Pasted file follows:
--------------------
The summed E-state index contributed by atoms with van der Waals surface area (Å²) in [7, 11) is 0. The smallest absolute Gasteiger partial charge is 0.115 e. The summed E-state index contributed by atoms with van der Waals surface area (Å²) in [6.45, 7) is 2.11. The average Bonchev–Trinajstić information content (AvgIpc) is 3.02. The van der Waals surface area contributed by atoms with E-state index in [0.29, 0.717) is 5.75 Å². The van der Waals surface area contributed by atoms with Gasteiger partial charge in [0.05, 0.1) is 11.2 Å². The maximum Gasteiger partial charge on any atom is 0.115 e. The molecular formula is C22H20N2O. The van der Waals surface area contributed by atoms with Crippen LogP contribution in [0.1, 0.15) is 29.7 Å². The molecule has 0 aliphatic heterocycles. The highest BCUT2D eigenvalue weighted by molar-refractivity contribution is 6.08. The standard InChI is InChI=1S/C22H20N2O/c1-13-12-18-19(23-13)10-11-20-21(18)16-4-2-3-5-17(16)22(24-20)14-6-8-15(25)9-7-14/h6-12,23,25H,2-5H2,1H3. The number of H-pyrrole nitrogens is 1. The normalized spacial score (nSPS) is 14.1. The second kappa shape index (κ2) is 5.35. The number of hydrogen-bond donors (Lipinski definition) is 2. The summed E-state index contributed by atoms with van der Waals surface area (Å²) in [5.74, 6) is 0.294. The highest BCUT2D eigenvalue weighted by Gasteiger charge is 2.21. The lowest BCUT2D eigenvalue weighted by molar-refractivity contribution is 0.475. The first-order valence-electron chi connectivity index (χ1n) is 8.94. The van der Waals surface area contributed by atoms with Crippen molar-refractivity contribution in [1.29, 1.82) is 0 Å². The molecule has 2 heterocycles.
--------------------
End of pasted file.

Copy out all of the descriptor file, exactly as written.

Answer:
The summed E-state index contributed by atoms with van der Waals surface area (Å²) in [7, 11) is 0. The smallest absolute Gasteiger partial charge is 0.115 e. The summed E-state index contributed by atoms with van der Waals surface area (Å²) in [6.45, 7) is 2.11. The average Bonchev–Trinajstić information content (AvgIpc) is 3.02. The van der Waals surface area contributed by atoms with E-state index in [0.29, 0.717) is 5.75 Å². The van der Waals surface area contributed by atoms with Gasteiger partial charge in [0.05, 0.1) is 11.2 Å². The maximum Gasteiger partial charge on any atom is 0.115 e. The molecular formula is C22H20N2O. The van der Waals surface area contributed by atoms with Crippen LogP contribution in [0.1, 0.15) is 29.7 Å². The molecule has 0 aliphatic heterocycles. The highest BCUT2D eigenvalue weighted by molar-refractivity contribution is 6.08. The standard InChI is InChI=1S/C22H20N2O/c1-13-12-18-19(23-13)10-11-20-21(18)16-4-2-3-5-17(16)22(24-20)14-6-8-15(25)9-7-14/h6-12,23,25H,2-5H2,1H3. The number of H-pyrrole nitrogens is 1. The normalized spacial score (nSPS) is 14.1. The second kappa shape index (κ2) is 5.35. The number of hydrogen-bond donors (Lipinski definition) is 2. The summed E-state index contributed by atoms with van der Waals surface area (Å²) in [5.74, 6) is 0.294. The highest BCUT2D eigenvalue weighted by Gasteiger charge is 2.21. The lowest BCUT2D eigenvalue weighted by molar-refractivity contribution is 0.475. The first-order valence-electron chi connectivity index (χ1n) is 8.94. The van der Waals surface area contributed by atoms with Crippen molar-refractivity contribution in [1.29, 1.82) is 0 Å². The molecule has 2 heterocycles.